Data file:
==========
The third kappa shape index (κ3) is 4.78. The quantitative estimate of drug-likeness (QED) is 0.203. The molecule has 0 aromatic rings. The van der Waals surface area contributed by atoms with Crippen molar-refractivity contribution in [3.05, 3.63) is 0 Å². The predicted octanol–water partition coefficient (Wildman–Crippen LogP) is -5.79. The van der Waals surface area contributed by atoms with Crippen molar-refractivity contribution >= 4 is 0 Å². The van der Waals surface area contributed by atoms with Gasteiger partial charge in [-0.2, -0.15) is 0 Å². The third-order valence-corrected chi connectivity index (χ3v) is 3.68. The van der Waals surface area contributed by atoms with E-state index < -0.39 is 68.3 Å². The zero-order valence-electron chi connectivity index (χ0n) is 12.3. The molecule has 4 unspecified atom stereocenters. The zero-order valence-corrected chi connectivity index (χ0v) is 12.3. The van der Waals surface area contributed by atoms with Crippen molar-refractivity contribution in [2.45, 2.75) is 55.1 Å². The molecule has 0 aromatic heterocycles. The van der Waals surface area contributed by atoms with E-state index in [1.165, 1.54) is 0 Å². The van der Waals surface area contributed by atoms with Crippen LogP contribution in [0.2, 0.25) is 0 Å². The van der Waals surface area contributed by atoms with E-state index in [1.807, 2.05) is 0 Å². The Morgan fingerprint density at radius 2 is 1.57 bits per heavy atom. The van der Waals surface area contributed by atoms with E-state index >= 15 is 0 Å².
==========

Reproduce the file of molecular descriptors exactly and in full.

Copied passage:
The third kappa shape index (κ3) is 4.78. The quantitative estimate of drug-likeness (QED) is 0.203. The molecule has 0 aromatic rings. The van der Waals surface area contributed by atoms with Crippen molar-refractivity contribution in [3.05, 3.63) is 0 Å². The predicted octanol–water partition coefficient (Wildman–Crippen LogP) is -5.79. The van der Waals surface area contributed by atoms with Crippen molar-refractivity contribution >= 4 is 0 Å². The van der Waals surface area contributed by atoms with Gasteiger partial charge in [-0.2, -0.15) is 0 Å². The third-order valence-corrected chi connectivity index (χ3v) is 3.68. The van der Waals surface area contributed by atoms with E-state index < -0.39 is 68.3 Å². The zero-order valence-electron chi connectivity index (χ0n) is 12.3. The molecule has 4 unspecified atom stereocenters. The zero-order valence-corrected chi connectivity index (χ0v) is 12.3. The van der Waals surface area contributed by atoms with Crippen molar-refractivity contribution in [2.45, 2.75) is 55.1 Å². The molecule has 0 aromatic heterocycles. The van der Waals surface area contributed by atoms with E-state index in [1.165, 1.54) is 0 Å². The van der Waals surface area contributed by atoms with Crippen LogP contribution in [0.2, 0.25) is 0 Å². The van der Waals surface area contributed by atoms with E-state index in [1.807, 2.05) is 0 Å². The Morgan fingerprint density at radius 2 is 1.57 bits per heavy atom. The van der Waals surface area contributed by atoms with E-state index >= 15 is 0 Å².